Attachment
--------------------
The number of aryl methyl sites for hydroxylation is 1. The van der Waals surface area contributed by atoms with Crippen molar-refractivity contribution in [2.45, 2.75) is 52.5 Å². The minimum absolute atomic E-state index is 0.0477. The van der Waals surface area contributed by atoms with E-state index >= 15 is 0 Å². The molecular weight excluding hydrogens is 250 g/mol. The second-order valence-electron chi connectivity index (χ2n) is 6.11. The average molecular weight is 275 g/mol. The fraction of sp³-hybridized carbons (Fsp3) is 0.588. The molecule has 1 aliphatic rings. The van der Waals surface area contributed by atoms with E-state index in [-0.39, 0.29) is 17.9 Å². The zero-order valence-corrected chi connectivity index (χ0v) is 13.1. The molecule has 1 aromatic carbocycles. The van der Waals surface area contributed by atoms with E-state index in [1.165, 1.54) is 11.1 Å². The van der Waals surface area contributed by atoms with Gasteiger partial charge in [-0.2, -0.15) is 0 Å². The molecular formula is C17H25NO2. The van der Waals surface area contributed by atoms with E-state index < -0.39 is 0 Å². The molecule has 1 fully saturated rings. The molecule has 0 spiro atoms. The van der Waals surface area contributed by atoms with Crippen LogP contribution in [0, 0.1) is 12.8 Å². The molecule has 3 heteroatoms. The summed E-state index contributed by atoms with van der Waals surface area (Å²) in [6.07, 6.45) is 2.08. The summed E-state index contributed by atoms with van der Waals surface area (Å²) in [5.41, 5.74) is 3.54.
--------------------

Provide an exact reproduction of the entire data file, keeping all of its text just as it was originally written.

The number of aryl methyl sites for hydroxylation is 1. The van der Waals surface area contributed by atoms with Crippen molar-refractivity contribution in [2.45, 2.75) is 52.5 Å². The minimum absolute atomic E-state index is 0.0477. The van der Waals surface area contributed by atoms with E-state index >= 15 is 0 Å². The molecular weight excluding hydrogens is 250 g/mol. The second-order valence-electron chi connectivity index (χ2n) is 6.11. The average molecular weight is 275 g/mol. The fraction of sp³-hybridized carbons (Fsp3) is 0.588. The molecule has 1 aliphatic rings. The van der Waals surface area contributed by atoms with E-state index in [-0.39, 0.29) is 17.9 Å². The zero-order valence-corrected chi connectivity index (χ0v) is 13.1. The molecule has 1 aromatic carbocycles. The van der Waals surface area contributed by atoms with E-state index in [1.165, 1.54) is 11.1 Å². The van der Waals surface area contributed by atoms with Gasteiger partial charge in [-0.2, -0.15) is 0 Å². The molecular formula is C17H25NO2. The van der Waals surface area contributed by atoms with E-state index < -0.39 is 0 Å². The molecule has 1 fully saturated rings. The molecule has 0 spiro atoms. The van der Waals surface area contributed by atoms with Crippen LogP contribution in [0, 0.1) is 12.8 Å². The molecule has 3 heteroatoms. The summed E-state index contributed by atoms with van der Waals surface area (Å²) in [6.07, 6.45) is 2.08. The summed E-state index contributed by atoms with van der Waals surface area (Å²) in [5.41, 5.74) is 3.54.